|The first excerpt represents the past or something you must release, and is drawn from The Mucker by Edgar Rice Burroughs:
"There he is though," said Mr. Harding. "It's certainly
strange. I can't understand what American troops are doing
across the border--especially under the present administration."
The Pesitistas held their ground for but a moment then they
wheeled and fled; but not before Pesita himself had forced his
pony close to that of Billy Byrne.
"Traitor!" screamed the bandit. "You shall die for this,"
and fired point-blank at the American.
Billy felt a burning sensation in his already wounded left
arm; but his right was still good.
|The second excerpt represents the present or the deciding factor of the moment, and is drawn from Adieu by Honore de Balzac:
who is tenderly beloved, whose eyes will smile to them at waking, can
understand the sweet yet terrible emotion that shook the colonel's
soul. To him, this sleep was an illusion; the waking might be death,
death in its most awful form. Suddenly, a little goat jumped in three
bounds to the bench, and smelt at Stephanie, who waked at the sound.
She sprang to her feet, but so lightly that the movement did not
frighten the freakish animal; then she caught sight of Philippe, and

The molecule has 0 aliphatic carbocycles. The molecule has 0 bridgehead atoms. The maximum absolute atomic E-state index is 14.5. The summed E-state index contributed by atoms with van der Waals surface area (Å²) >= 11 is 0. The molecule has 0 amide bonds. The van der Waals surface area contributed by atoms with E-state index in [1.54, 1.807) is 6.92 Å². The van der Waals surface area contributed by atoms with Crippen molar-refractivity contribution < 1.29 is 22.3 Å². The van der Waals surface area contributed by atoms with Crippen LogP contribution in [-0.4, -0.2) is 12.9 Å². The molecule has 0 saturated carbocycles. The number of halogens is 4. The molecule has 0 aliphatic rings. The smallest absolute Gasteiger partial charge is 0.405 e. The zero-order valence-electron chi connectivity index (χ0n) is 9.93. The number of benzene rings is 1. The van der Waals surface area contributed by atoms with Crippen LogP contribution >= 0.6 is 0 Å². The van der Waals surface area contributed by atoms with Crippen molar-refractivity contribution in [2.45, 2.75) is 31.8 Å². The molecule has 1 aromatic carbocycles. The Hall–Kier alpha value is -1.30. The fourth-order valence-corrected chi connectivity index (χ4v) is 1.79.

darted away, followed by her four-footed friend, to a hedge of elders;
there she uttered the same little cry like a frightened bird, which
the two men had heard near the other gate. Then she climbed an acacia,
and nestling into its tufted top, she watched the stranger with the
|The third excerpt represents the future or something you must embrace, and is drawn from The Silverado Squatters by Robert Louis Stevenson:
risen again from its ashes. A lawn runs about the house, and
the lawn is in its turn surrounded by a system of little
five-roomed cottages, each with a verandah and a weedy palm
before the door. Some of the cottages are let to residents,
and these are wreathed in flowers. The rest are occupied by
ordinary visitors to the Hotel; and a very pleasant way this
is, by which you have a little country cottage of your own,
without domestic burthens, and by the day or week.
The whole neighbourhood of Mount Saint Helena is full of
sulphur and of boiling springs. The Geysers are famous; they
were the great health resort of the Indians before the coming